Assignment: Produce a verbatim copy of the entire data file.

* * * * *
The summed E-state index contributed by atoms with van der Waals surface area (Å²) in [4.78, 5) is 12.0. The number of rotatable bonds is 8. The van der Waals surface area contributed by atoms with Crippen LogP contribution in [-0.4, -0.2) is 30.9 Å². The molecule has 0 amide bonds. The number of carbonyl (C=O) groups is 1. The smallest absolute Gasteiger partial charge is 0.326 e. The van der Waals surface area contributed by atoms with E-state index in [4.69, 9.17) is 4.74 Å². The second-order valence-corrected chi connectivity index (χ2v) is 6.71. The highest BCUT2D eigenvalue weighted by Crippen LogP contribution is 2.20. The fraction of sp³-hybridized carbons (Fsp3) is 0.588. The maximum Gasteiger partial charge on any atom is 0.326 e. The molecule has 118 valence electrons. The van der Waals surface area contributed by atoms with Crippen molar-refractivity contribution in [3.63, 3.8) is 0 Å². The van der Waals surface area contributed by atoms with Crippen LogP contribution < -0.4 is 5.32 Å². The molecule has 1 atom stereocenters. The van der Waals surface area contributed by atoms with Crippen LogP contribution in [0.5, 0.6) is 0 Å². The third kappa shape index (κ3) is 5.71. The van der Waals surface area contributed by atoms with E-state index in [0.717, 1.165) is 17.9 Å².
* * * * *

The summed E-state index contributed by atoms with van der Waals surface area (Å²) in [4.78, 5) is 12.0. The number of rotatable bonds is 8. The van der Waals surface area contributed by atoms with Crippen LogP contribution in [-0.4, -0.2) is 30.9 Å². The molecule has 0 amide bonds. The number of carbonyl (C=O) groups is 1. The smallest absolute Gasteiger partial charge is 0.326 e. The van der Waals surface area contributed by atoms with E-state index in [4.69, 9.17) is 4.74 Å². The second-order valence-corrected chi connectivity index (χ2v) is 6.71. The highest BCUT2D eigenvalue weighted by Crippen LogP contribution is 2.20. The fraction of sp³-hybridized carbons (Fsp3) is 0.588. The maximum Gasteiger partial charge on any atom is 0.326 e. The molecule has 118 valence electrons. The van der Waals surface area contributed by atoms with Crippen molar-refractivity contribution in [3.63, 3.8) is 0 Å². The van der Waals surface area contributed by atoms with Crippen LogP contribution < -0.4 is 5.32 Å². The molecule has 1 atom stereocenters. The van der Waals surface area contributed by atoms with Crippen LogP contribution in [0.5, 0.6) is 0 Å². The third kappa shape index (κ3) is 5.71. The van der Waals surface area contributed by atoms with E-state index in [0.717, 1.165) is 17.9 Å².